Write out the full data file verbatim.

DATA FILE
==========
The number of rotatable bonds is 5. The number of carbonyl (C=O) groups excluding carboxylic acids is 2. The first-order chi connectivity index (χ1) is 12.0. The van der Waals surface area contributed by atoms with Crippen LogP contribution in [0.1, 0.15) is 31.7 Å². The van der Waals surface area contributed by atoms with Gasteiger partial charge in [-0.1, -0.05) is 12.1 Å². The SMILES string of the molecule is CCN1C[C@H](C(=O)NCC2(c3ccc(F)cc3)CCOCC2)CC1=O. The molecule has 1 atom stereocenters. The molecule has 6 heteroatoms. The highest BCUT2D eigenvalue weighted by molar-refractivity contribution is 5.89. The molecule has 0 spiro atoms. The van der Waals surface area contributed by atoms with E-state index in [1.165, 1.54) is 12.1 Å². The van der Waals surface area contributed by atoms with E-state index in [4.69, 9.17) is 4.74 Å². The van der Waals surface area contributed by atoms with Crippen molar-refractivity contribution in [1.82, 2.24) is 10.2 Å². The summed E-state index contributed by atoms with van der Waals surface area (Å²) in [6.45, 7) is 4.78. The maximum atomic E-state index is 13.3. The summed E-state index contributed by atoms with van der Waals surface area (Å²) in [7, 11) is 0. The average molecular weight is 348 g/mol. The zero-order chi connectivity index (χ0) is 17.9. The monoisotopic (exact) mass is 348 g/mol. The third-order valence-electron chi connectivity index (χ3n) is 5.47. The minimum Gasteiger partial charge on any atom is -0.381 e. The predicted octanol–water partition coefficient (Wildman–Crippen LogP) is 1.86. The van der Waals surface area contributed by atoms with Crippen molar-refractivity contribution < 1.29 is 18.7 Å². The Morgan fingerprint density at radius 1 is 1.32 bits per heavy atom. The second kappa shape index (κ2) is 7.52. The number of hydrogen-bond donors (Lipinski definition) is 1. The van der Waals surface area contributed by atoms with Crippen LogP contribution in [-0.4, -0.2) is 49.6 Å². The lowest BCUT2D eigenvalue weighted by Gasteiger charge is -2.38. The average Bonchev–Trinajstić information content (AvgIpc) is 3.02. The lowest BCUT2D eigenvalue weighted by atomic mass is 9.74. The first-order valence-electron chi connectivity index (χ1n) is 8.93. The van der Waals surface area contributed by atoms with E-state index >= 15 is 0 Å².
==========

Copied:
The number of rotatable bonds is 5. The number of carbonyl (C=O) groups excluding carboxylic acids is 2. The first-order chi connectivity index (χ1) is 12.0. The van der Waals surface area contributed by atoms with Crippen LogP contribution in [0.1, 0.15) is 31.7 Å². The van der Waals surface area contributed by atoms with Gasteiger partial charge in [-0.1, -0.05) is 12.1 Å². The SMILES string of the molecule is CCN1C[C@H](C(=O)NCC2(c3ccc(F)cc3)CCOCC2)CC1=O. The molecule has 1 atom stereocenters. The molecule has 6 heteroatoms. The highest BCUT2D eigenvalue weighted by molar-refractivity contribution is 5.89. The molecule has 0 spiro atoms. The van der Waals surface area contributed by atoms with E-state index in [1.165, 1.54) is 12.1 Å². The van der Waals surface area contributed by atoms with E-state index in [4.69, 9.17) is 4.74 Å². The van der Waals surface area contributed by atoms with Crippen molar-refractivity contribution in [1.82, 2.24) is 10.2 Å². The summed E-state index contributed by atoms with van der Waals surface area (Å²) in [6.45, 7) is 4.78. The maximum atomic E-state index is 13.3. The summed E-state index contributed by atoms with van der Waals surface area (Å²) in [7, 11) is 0. The average molecular weight is 348 g/mol. The zero-order chi connectivity index (χ0) is 17.9. The monoisotopic (exact) mass is 348 g/mol. The third-order valence-electron chi connectivity index (χ3n) is 5.47. The minimum Gasteiger partial charge on any atom is -0.381 e. The predicted octanol–water partition coefficient (Wildman–Crippen LogP) is 1.86. The van der Waals surface area contributed by atoms with Crippen molar-refractivity contribution < 1.29 is 18.7 Å². The Morgan fingerprint density at radius 1 is 1.32 bits per heavy atom. The second kappa shape index (κ2) is 7.52. The number of hydrogen-bond donors (Lipinski definition) is 1. The van der Waals surface area contributed by atoms with Crippen LogP contribution in [-0.4, -0.2) is 49.6 Å². The lowest BCUT2D eigenvalue weighted by Gasteiger charge is -2.38. The average Bonchev–Trinajstić information content (AvgIpc) is 3.02. The lowest BCUT2D eigenvalue weighted by atomic mass is 9.74. The first-order valence-electron chi connectivity index (χ1n) is 8.93. The van der Waals surface area contributed by atoms with E-state index >= 15 is 0 Å².